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Tax Planning for Beginners: 6 Concepts to Know

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Tax Planning for Beginners: 6 Concepts to Know
Tax rules can be complicated, but taking some time to know and use them for your benefit can change how much you end up paying (or getting back) in April. Here are some key tax planning concepts to understand before you make your next money move. Understanding your tax bracket You can’t really plan for... Tina Orem is a writer at NerdWallet. Email: torem@nerdwallet.com. The article Tax Planning for Beginners: 6 Concepts to Know originally appeared on NerdWallet. [...]
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5 Things to Know About the Banc of California Los Angeles Football Club Mastercard

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5 Things to Know About the Banc of California Los Angeles Football Club Mastercard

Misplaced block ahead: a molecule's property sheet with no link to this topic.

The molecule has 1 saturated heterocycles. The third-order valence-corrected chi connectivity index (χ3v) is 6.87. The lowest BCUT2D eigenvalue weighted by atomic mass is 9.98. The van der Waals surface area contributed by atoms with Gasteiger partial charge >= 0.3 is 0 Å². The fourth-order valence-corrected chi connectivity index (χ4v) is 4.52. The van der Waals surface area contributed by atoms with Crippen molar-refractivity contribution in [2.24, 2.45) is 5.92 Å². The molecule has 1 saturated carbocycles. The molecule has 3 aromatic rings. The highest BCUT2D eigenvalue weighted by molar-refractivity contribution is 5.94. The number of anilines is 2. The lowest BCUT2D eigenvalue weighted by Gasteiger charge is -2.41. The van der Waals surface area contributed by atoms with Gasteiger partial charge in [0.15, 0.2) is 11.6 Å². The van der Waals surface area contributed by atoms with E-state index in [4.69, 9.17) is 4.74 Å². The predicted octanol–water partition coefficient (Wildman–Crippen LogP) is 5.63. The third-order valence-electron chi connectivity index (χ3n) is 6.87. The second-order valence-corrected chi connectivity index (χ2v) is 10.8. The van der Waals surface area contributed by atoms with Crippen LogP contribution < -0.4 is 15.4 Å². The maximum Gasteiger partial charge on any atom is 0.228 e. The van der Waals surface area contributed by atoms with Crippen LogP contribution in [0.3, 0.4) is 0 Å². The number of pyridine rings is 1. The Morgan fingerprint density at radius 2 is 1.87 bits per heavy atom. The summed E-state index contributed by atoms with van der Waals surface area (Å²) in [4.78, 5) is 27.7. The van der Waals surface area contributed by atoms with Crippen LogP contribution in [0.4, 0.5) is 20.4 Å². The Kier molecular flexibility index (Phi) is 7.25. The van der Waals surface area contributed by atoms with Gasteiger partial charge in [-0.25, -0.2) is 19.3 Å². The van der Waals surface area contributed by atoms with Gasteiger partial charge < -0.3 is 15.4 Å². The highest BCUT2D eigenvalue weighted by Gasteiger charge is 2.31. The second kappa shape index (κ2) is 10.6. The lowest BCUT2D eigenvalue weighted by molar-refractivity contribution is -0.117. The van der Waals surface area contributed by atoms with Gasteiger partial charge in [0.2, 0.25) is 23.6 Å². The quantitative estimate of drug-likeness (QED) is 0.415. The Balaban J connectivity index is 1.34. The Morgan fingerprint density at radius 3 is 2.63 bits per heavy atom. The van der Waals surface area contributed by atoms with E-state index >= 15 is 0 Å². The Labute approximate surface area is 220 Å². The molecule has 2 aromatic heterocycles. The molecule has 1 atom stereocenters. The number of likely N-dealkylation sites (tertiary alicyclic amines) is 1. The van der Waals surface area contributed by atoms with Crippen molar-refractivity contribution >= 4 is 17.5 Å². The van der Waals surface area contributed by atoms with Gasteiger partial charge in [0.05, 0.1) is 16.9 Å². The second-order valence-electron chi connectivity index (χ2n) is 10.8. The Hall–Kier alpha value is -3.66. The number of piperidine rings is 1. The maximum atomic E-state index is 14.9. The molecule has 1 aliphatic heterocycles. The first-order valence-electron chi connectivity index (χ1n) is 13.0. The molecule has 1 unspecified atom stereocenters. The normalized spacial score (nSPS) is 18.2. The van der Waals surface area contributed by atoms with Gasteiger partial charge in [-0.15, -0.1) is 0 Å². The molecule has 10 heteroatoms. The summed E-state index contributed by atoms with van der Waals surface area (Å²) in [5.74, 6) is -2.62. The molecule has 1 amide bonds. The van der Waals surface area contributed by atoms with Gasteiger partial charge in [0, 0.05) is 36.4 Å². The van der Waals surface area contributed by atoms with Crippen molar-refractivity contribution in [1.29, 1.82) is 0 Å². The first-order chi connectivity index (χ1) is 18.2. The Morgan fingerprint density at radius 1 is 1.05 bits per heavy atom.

Do you bleed black and gold for the Los Angeles Football Club? You might want to check out the Banc of California Los Angeles Football Club Mastercard®. Learn More The $0-annual-fee card, issued by Elan Financial Services, earns decent rewards, but it’s also packed with perks that any superfan would get a kick out of....The article 5 Things to Know About the Banc of California Los Angeles Football Club Mastercard originally appeared on NerdWallet. [...]
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5 Things to Know About UBS Business Credit Cards

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5 Things to Know About UBS Business Credit Cards
UBS Bank caters to wealthy individuals, institutions and corporate clients worldwide, as well as private clients in Switzerland. So naturally, when the bank launched a trio of business credit cards in June 2019, the cards all came with princely perks and swanky benefits befitting the high-end clientele most likely to bank with UBS. Not everyone will be... Robin Saks Frankel is a writer at NerdWallet. Email: rfrankel@nerdwallet.com. Twitter: @robinsaks. The article 5 Things to Know About UBS Business Credit Cards originally appeared on NerdWallet. [...]